Students and administration implements student safety programs

Paul Cobler

Student Government, in collaboration with the University, plans to launch the second phase of the Be Safe campaign in mid-October.

The campaign will encourage students, staff and faculty to be safer when traveling to, from and while on campus, said Cindy Posey, associate director for Communications for University Operations and public information officer.

Safety has become a primary concern for student representatives and campus officials since the murder of Haruka Weiser in April.

“We started the Be Safe campaign about a year ago when we were hearing more and more stories west of campus and on campus involving the criminally transient population,” Posey said. “So we were trying to educate the campus on what they could do, and then in April, when the homicide happened on campus it made it obviously much more urgent.”

Posey said the campaign will feature three tips — Walk With Me, Be Aware and Call 911 — each being a different, smaller campaign within within Be Safe. Working with the Weiser family, Student Government has spearheaded the Walk With Me portion of Be Safe.

“[The Weiser family’s] belief is that the only way Haruka would still be with us today is if she had been walking with someone else, and I totally agree,” Student Government President Kevin Helgren said. “The Walk With Me program is really to incentivize Longhorns to take care of each other.”

Be Aware attempts to tell students and faculty to be more aware when walking, and Call 911’s purpose is to make sure students dial 911 any time something occurs that makes them feel unsafe, even if they aren’t in immediate danger, Posey said.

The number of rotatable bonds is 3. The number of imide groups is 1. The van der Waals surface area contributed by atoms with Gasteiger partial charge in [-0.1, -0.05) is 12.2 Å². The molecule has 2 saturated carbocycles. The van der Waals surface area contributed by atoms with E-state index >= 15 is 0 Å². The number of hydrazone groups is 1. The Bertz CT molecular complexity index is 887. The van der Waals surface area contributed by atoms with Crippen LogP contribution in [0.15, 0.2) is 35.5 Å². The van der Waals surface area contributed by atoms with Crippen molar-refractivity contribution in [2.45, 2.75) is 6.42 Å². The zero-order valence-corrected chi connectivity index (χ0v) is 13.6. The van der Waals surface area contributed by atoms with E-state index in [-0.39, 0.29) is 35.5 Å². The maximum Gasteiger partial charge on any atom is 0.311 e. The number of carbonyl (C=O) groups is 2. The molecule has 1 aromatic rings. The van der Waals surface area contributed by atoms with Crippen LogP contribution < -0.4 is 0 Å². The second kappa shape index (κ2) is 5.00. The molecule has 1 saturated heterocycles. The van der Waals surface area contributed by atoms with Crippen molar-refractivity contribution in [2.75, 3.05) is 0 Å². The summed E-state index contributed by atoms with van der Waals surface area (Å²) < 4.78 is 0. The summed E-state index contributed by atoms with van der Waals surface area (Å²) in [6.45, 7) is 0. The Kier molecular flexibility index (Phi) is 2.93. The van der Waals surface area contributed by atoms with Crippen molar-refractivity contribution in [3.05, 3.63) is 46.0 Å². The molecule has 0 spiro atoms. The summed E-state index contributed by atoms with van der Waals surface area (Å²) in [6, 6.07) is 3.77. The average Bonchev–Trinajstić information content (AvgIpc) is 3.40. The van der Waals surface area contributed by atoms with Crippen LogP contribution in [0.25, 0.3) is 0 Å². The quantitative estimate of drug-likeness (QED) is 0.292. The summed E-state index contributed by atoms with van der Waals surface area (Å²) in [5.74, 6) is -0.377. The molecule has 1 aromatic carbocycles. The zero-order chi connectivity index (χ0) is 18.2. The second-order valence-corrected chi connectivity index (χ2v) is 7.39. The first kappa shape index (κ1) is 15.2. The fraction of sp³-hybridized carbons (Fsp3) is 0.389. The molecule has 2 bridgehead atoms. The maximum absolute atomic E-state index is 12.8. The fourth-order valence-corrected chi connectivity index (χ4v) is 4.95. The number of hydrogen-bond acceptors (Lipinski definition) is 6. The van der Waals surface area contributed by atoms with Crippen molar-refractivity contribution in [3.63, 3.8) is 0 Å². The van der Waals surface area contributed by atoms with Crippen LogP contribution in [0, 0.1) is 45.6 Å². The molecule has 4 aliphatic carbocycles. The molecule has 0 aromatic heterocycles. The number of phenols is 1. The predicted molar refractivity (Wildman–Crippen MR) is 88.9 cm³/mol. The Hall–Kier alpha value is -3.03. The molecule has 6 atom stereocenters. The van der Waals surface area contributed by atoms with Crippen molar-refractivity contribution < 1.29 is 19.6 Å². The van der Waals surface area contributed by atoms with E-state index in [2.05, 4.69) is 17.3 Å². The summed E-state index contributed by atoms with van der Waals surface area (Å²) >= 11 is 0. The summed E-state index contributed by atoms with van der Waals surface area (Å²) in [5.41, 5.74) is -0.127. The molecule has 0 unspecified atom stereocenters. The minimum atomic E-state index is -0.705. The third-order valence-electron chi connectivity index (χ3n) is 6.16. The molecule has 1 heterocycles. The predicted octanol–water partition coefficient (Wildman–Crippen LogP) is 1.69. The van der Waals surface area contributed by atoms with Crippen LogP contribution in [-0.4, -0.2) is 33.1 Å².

While working with the Be Safe campaign, the expansion of Students United for Rape Elimination, or SURE Walk, has also been a priority in the new year for Student Government. SURE Walk, a program run by Student Government, offers to walk students to their destination around campus late at night, and began in the 1980s, restarting in 2011.

“We’ve partnered with Parking and Transportation Services, and by doing that we have enhanced the legitimacy of the program,” Helgren said. “Volunteers now have T-shirts, they have flashlights and they have walkie-talkies. So now, whenever you request a SURE Walk there is not an ounce of doubt in your mind that that person is exactly who they say
they are.”

Previously, SURE Walk only operated Thursday, Friday and Saturday nights, but has now expanded to seven days a week in addition to opening a headquarters in Jester across from Jester Java. The program also received a $20,000 donation from former Student Government President Paul Begala shortly after Weiser’s murder. The donation was used to purchase one golf cart, and there are plans to buy a second using the money. Golf carts are not considered street-ready, which restricts SURE Walk from using them off campus.

“My promise is that if we can find a way to circumnavigate the issue with golf carts not being street-ready, if and when we can figure out that issue, we will purchase golf carts and SURE Walk will be operating with golf carts before my time as student body president is over,” Helgren said.

Bob Harkins, associate vice president for Campus Safety and Security, said that the UTPD has also been working to make campus safer since the homicide by increasing lighting on campus, expanding police patrols, clearing vegetation and ensuring that UT buildings can only be accessed by students and faculty after hours.

“As a freshman female I still don’t feel comfortable walking by myself at night,” said Naseem Shafaei, a communication sciences and disorders freshman. “We still need more police patrolling around campus, but it makes me feel a little safer knowing they’re doing something about it.”

This story originally stated the Be Safe campaign would be unveiled in mid-October. It has been corrected to say the second phase of the campaign would be launched in mid-October.